News: The Nation's Most Dangerous Drug

heroin junkie drugs arm

The Guardian’s media columnist Charlie Brooker has smoked dope and tried LSD. But mood-altering substances aren’t his “bag,” as he puts it. “But I’m not afraid of them either. With one exception.”


Or, rather, news itself: The salacious tibits and gossip that can send stock prices plummeting, heated debates with spouses in the bedroom, and even wars over weapons on mass destruction. 

On news benders, we can go days refreshing sites, staying inside on warm spring days to get our fix, and shunning friends and family to seek out the scoops.

Now that the “drug” is getting cheaper, its influence is getting worse.

Brooker explains:

The biggest threat to the nation’s mental wellbeing, yet it’s freely available on every street – forpennies. The dealers claim it expands the mind and bolsters the intellect: users experience an initial rush of emotion (often euphoria or rage), followed by what they believe is a state of enhanced awareness. Tragically this “awareness” is a delusion. As they grow increasingly detached from reality, heavy users often exhibit impaired decision-making abilities, becoming paranoid, agitated and quick to anger. In extreme cases they’ve even been known to form mobs and attack people. Technically it’s called “a newspaper”, although it’s better known by one of its many “street names”, such as “The Currant Bun” or “The Mail” or “The Grauniad” (see me – Ed).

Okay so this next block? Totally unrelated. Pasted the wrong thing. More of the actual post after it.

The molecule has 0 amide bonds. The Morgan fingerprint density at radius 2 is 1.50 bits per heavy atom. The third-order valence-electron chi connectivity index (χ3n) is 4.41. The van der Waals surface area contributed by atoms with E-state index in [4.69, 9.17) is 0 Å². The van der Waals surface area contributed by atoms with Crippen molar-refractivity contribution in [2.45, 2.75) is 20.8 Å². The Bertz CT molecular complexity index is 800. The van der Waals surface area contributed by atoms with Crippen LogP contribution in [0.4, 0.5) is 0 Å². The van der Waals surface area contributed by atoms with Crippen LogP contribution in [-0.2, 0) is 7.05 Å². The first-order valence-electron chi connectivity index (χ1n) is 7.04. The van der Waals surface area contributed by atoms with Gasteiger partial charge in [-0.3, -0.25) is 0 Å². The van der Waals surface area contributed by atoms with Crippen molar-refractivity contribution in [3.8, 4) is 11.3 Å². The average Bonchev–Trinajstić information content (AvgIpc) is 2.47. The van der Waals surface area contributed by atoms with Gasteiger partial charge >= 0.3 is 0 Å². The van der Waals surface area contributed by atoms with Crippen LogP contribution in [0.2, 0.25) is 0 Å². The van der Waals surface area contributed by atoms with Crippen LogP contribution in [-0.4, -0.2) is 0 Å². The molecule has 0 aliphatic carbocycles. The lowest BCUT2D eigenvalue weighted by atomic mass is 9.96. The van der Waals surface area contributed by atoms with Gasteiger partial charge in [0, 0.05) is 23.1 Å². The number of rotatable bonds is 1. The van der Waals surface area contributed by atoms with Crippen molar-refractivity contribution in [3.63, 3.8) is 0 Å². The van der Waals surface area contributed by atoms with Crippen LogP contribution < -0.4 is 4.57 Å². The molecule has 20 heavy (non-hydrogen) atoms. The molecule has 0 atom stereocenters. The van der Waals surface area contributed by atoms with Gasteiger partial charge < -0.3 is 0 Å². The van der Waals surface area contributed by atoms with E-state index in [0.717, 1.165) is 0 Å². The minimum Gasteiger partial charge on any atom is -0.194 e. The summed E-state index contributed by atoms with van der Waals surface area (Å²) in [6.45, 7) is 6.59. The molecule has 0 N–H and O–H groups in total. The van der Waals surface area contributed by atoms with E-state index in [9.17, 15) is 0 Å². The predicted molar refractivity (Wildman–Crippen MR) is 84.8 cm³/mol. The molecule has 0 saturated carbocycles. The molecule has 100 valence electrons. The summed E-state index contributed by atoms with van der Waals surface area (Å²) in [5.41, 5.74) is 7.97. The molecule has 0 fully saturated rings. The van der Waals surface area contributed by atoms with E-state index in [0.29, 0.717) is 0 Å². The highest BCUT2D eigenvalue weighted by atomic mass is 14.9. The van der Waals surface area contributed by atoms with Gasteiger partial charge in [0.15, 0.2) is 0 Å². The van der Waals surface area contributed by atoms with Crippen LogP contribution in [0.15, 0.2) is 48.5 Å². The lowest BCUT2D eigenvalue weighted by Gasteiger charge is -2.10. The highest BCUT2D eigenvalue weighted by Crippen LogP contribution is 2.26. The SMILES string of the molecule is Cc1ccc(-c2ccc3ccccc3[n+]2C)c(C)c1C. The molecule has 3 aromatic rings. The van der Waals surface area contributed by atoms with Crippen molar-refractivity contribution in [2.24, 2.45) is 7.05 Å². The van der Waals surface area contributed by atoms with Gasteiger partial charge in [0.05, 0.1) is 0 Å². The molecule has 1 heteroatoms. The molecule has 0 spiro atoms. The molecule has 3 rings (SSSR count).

In its purest form, a newspaper consists of a collection of facts which, in controlled circumstances, can actively improve knowledge. Unfortunately, facts are expensive, so to save costs and drive up sales, unscrupulous dealers often “cut” the basic contents with cheaper material, such as wild opinion, bullshit, empty hysteria, reheated press releases, advertorial padding and photographs of Lady Gaga with her bum hanging out. The hapless user has little or no concept of the toxicity of the end product: they digest the contents in good faith, only to pay the price later when they find themselves raging incoherently in pubs, or – increasingly – on internet messageboards.

Read more at The Guardian >

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